Sanchez Corp., which operates as Rancho Fiesta Restaurant in Mansfield, has agreed to pay a total of $51,949 in back wages to 18 employees following an investigation by the U.S. Department of Labor’s Wage and Hour Division that disclosed violations of the Fair Labor Standards Act’s minimum wage, overtime pay and record-keeping provisions. The company was also assessed a total of $2,772 in civil money penalties for repeat violations of the FLSA.
Investigators found that Rancho Fiesta had an illegal tip pool where management deducted 3 percent of a waiter’s gross sales from the waiter’s tips and used it to pay nontipped employees. The restaurant did not record the amount of tips withheld from the waiters and to whom the money collected in the tip pool was paid. There were no records to indicate that tipped employees in the restaurant received enough in tips to bring them up to the federal minimum wage. Additionally, the restaurant failed to compensate employees for all hours worked, resulting in additional minimum wage violations. It also failed to pay overtime premiums for hours worked beyond 40 in a workweek. The restaurant failed to maintain accurate records of employees’ wages and work hours, and there were no payroll records for two employees.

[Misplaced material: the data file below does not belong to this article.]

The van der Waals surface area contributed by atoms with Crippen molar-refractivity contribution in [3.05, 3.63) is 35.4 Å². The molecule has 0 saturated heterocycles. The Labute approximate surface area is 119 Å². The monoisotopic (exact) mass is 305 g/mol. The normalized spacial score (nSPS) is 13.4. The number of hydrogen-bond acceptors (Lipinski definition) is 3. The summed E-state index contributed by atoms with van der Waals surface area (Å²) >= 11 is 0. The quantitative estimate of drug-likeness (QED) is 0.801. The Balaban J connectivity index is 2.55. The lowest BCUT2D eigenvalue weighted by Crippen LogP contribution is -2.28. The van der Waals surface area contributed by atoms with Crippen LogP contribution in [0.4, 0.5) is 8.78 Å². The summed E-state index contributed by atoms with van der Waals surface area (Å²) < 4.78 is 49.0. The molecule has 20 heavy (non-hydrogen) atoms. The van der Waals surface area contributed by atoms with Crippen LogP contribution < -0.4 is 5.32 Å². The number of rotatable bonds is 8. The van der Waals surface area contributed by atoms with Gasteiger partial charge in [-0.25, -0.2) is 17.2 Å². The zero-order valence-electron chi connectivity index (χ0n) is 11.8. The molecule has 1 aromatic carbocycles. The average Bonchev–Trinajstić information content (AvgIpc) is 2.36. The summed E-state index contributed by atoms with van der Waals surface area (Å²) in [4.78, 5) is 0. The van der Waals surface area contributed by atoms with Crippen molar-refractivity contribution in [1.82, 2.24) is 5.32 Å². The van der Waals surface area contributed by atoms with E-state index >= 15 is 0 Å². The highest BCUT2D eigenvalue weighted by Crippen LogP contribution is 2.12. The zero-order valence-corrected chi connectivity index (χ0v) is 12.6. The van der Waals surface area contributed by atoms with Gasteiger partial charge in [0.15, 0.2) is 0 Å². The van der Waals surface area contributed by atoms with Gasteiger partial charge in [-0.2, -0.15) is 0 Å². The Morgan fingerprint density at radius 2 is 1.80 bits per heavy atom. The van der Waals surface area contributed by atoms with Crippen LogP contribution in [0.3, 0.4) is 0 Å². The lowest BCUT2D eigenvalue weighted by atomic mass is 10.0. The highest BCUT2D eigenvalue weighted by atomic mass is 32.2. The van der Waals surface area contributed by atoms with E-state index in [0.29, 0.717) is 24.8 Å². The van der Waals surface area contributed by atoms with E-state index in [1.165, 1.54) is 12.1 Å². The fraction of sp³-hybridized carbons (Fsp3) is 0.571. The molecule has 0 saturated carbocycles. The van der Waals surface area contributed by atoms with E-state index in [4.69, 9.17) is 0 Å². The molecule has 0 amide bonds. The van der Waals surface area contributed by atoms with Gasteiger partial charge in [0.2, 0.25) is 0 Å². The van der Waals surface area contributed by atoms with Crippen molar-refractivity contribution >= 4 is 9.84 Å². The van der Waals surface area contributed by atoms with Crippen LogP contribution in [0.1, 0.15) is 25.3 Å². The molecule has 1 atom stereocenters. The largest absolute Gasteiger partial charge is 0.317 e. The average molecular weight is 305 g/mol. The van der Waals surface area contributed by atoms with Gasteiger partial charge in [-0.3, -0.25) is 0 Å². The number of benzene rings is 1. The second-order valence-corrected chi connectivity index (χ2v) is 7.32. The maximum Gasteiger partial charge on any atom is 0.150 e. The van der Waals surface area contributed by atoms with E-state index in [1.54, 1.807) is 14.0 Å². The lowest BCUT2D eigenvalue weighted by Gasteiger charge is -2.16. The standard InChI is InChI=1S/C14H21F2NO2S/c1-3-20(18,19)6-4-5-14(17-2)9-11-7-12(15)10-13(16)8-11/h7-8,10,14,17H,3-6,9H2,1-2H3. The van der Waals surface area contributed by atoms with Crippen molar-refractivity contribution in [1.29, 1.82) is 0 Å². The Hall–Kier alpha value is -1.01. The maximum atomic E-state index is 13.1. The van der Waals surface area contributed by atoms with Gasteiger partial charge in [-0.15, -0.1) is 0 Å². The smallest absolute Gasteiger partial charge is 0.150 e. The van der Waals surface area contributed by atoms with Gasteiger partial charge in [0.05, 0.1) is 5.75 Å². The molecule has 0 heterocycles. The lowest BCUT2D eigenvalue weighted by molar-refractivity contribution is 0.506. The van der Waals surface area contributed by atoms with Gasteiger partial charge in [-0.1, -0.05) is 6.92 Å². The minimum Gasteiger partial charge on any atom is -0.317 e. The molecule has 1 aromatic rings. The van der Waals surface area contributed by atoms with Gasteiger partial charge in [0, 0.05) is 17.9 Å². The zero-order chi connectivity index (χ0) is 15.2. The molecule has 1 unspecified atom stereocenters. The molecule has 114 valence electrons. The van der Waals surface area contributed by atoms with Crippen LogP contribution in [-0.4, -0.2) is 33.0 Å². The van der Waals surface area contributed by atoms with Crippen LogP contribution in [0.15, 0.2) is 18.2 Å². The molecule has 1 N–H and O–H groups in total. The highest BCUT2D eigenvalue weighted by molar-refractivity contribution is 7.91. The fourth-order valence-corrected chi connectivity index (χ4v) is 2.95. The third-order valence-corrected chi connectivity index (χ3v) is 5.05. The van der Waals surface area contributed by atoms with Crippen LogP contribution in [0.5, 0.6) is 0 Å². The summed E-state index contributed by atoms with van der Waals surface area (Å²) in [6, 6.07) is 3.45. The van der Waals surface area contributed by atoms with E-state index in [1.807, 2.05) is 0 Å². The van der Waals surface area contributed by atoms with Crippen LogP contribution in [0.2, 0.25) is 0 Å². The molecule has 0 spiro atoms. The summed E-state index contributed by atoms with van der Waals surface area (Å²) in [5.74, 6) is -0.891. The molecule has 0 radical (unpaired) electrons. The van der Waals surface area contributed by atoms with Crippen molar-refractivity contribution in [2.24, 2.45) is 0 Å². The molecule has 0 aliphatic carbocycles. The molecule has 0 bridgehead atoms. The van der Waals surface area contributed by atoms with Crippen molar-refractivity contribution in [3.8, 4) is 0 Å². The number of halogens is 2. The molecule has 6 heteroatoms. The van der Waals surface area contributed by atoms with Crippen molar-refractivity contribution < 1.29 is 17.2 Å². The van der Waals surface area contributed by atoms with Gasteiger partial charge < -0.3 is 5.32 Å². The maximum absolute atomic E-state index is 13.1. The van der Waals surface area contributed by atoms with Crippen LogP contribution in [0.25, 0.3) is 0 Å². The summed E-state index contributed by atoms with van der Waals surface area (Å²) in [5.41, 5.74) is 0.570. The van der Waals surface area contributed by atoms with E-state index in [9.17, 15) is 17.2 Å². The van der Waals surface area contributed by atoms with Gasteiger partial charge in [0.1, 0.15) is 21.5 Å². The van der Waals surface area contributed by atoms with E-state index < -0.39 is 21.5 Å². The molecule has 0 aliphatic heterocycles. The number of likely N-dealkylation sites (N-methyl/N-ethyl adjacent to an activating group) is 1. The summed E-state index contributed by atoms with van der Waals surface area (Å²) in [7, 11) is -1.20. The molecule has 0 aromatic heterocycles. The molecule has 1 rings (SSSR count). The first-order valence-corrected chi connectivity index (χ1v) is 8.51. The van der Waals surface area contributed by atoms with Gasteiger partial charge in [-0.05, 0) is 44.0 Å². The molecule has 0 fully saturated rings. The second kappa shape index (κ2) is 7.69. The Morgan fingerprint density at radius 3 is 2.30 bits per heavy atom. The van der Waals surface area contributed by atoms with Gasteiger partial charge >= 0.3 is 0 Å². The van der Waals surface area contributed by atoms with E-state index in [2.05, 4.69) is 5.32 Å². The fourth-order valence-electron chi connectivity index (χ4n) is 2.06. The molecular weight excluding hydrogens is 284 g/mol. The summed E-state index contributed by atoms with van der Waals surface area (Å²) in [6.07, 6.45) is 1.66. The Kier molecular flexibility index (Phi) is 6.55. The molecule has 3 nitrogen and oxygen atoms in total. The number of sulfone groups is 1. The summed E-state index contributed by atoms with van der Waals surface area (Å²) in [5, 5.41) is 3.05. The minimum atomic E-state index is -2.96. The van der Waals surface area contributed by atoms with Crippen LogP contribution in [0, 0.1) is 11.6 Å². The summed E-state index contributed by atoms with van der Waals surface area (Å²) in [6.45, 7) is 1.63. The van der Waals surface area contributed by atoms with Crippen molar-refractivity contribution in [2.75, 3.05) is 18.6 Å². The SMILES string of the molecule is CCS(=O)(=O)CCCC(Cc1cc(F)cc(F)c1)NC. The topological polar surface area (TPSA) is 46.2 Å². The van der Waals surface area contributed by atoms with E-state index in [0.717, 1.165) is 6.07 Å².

“Because the employer failed to maintain accurate time and payroll records, as required by law, investigators conducted interviews in Spanish to obtain an accurate accounting of workers’ wages and the restaurant’s business practices,” said George Victory, director of the Wage and Hour Division’s district office in Columbus. “We continue to see problems in the restaurant industry—a sector that employs some of our country’s lowest-paid workers, who are vulnerable to disparate treatment and labor violations. As demonstrated by this case, we are using all tools available, including civil money penalty assessments against willful and/or repeat labor violations, to recover workers’ wages and ensure compliance with the law.”
A total of $2,772 in civil money penalties were assessed for repeat violations of the FLSA. The company was investigated in 2010 and paid $354 in back wages to one employee.
Under the FLSA, tips are the property of the tipped employee and/or employees participating in a valid tip pool. An employer cannot require servers to turn in tips. Additionally, an employer of a tipped employee is required to pay no less than $2.13 an hour in direct wages, provided that amount, plus the tips received, equals at least the federal minimum wage of $7.25 per hour. If an employee’s tips, combined with the employer’s direct wages, do not equal the minimum wage, the employer must make up the difference. Employers also are required to provide employees notice of the FLSA tip credit provisions.
The FLSA requires that covered, nonexempt employees be paid at least the federal minimum wage of $7.25 for all hours worked, plus time and one-half their regular rates of pay for hours worked beyond 40 per week. Simply paying employees a salary does not exempt them from minimum wage and overtime protections. Employers also are required to maintain accurate time and payroll records and to comply with the hours, hazardous orders and other restrictions applying to workers under age 18. For more information about the FLSA and wage laws, call the Wage and Hour Division’s toll-free helpline at 866-4US-WAGE (487-9243) or visit http://www.dol.gov/whd.